The AMA is encouraging physicians, other healthcare providers, and patients to contact their representatives and urge them to retain Medicare funding for graduate medical education (GME) programs and increase the number of residency slots.
If Congress does not take action to address the sequester that is scheduled to go into effect March 1, GME faces severe cuts in Medicare financing via across-the-board cuts. According to the AMA, such cuts would limit access to care for patients, jeopardize the ability of residency programs to train physicians, and threaten additional physician shortages. Furthermore, the federal government froze the number of available GME slots in 1997. The problem is that medical schools are expanding their medical programs in order to meet demand for the physician shortage, which is estimated to be 130,000 by 2025.
If Congress does not act to raise the number of residency slots, U.S. medical school graduates will exceed the number of available slots as soon as 2015. “Residency training gives new physicians hands-on experience and provides high-quality care to patients,” said AMA President Jeremy Lazarus, M.D. in a statement. “Limiting the slots available to train physicians as they leave medical school creates a bottleneck in the system and prevents the physician workforce from growing to meet the needs of our nation’s patients.” To educate the public on this situation and encourage action, the AMA launched a new campaign called Save GME. The campaign’s website, saveGME.org, features a six-slide presentation that illustrates the expected physician shortage and the important services residents provide. Some of the key facts include:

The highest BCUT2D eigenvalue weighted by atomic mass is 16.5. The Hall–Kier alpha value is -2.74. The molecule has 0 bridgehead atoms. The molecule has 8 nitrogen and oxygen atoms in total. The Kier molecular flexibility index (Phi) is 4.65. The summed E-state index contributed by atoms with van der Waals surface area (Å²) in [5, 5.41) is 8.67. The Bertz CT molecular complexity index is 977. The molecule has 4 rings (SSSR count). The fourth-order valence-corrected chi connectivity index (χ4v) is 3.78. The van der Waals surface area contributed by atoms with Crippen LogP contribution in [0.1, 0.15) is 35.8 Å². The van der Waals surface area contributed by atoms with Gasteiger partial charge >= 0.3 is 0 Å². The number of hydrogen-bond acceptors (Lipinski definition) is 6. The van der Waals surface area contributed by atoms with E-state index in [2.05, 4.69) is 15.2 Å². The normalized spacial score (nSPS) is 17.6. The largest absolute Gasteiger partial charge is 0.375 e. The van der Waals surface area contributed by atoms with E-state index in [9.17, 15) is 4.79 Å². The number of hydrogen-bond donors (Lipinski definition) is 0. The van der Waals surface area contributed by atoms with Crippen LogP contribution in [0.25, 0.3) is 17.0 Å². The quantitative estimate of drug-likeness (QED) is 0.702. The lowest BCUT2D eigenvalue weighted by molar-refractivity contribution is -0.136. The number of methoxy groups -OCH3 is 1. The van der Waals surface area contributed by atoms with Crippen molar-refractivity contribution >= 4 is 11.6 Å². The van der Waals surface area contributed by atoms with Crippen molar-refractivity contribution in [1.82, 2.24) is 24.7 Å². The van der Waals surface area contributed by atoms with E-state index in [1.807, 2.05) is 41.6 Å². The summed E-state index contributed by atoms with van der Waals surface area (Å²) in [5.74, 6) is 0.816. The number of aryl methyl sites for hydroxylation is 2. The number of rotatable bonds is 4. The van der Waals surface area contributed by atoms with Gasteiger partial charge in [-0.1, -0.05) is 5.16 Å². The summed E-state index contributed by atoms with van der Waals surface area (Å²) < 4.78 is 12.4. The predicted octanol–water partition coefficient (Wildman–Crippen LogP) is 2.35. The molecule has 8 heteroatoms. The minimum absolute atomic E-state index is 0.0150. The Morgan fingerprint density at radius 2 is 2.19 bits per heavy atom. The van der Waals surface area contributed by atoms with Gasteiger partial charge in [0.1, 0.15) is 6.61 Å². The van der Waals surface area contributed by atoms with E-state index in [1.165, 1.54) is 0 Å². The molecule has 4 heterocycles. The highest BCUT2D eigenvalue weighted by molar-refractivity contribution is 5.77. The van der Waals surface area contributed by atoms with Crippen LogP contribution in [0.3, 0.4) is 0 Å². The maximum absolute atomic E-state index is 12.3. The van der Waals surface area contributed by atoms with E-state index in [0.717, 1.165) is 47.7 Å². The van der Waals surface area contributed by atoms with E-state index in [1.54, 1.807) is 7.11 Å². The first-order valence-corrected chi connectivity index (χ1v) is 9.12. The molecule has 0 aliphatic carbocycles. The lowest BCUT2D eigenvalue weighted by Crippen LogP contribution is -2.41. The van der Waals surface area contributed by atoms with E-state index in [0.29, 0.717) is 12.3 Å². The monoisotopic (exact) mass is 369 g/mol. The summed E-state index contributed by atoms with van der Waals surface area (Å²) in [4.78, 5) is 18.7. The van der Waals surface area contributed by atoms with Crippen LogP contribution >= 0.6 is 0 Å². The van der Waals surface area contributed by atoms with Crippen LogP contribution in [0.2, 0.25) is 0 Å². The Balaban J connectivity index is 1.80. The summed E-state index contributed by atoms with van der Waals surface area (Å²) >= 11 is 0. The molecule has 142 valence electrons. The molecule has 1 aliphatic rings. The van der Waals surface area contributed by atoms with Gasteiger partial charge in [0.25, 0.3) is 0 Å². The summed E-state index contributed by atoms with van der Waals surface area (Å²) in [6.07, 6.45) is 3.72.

- 40% of all charity care in the U.S. is provided in teaching hospitals
- 90% of teaching hospitals provide ambulatory services to HIV/AIDS patients compared to 14% of non-teaching hospitals.
- Residents work between 40 and 80 per week at a median salary of $49,651, while managing an average medical student debt of $166,750.
The presentation ends with a call to action, asking everyone to contact their representative. Time will tell if Congress gets the message.